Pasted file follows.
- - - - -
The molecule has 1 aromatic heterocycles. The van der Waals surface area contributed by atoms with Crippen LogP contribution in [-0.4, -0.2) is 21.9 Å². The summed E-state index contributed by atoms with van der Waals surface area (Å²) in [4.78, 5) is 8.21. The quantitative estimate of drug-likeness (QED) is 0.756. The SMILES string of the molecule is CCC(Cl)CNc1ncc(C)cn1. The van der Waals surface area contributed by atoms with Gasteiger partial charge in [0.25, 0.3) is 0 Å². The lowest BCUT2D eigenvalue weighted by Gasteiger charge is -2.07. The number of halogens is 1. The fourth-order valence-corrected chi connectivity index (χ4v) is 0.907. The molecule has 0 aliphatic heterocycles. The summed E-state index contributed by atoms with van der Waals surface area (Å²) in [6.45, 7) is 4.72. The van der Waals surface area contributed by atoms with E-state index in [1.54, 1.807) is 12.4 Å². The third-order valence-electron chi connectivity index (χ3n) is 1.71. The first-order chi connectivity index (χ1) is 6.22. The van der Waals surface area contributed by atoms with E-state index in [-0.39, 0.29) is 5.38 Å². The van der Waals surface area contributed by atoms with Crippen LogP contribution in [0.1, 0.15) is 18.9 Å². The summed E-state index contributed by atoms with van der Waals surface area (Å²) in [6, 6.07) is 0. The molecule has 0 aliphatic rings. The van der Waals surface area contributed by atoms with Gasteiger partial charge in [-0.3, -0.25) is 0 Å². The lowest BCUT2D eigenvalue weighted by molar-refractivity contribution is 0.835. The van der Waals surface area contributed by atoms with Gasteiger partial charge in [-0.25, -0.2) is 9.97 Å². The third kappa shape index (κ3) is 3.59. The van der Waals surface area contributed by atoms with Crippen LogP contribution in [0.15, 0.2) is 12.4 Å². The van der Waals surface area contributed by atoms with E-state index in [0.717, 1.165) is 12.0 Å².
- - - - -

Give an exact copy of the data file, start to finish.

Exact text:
The molecule has 1 aromatic heterocycles. The van der Waals surface area contributed by atoms with Crippen LogP contribution in [-0.4, -0.2) is 21.9 Å². The summed E-state index contributed by atoms with van der Waals surface area (Å²) in [4.78, 5) is 8.21. The quantitative estimate of drug-likeness (QED) is 0.756. The SMILES string of the molecule is CCC(Cl)CNc1ncc(C)cn1. The van der Waals surface area contributed by atoms with Gasteiger partial charge in [0.25, 0.3) is 0 Å². The lowest BCUT2D eigenvalue weighted by Gasteiger charge is -2.07. The number of halogens is 1. The fourth-order valence-corrected chi connectivity index (χ4v) is 0.907. The molecule has 0 aliphatic heterocycles. The summed E-state index contributed by atoms with van der Waals surface area (Å²) in [6.45, 7) is 4.72. The van der Waals surface area contributed by atoms with E-state index in [1.54, 1.807) is 12.4 Å². The third-order valence-electron chi connectivity index (χ3n) is 1.71. The first-order chi connectivity index (χ1) is 6.22. The van der Waals surface area contributed by atoms with E-state index in [-0.39, 0.29) is 5.38 Å². The van der Waals surface area contributed by atoms with Crippen LogP contribution in [0.1, 0.15) is 18.9 Å². The summed E-state index contributed by atoms with van der Waals surface area (Å²) in [6, 6.07) is 0. The molecule has 0 aliphatic rings. The van der Waals surface area contributed by atoms with Gasteiger partial charge in [-0.3, -0.25) is 0 Å². The lowest BCUT2D eigenvalue weighted by molar-refractivity contribution is 0.835. The van der Waals surface area contributed by atoms with Gasteiger partial charge in [-0.25, -0.2) is 9.97 Å². The third kappa shape index (κ3) is 3.59. The van der Waals surface area contributed by atoms with Crippen LogP contribution in [0.15, 0.2) is 12.4 Å². The van der Waals surface area contributed by atoms with E-state index in [0.717, 1.165) is 12.0 Å².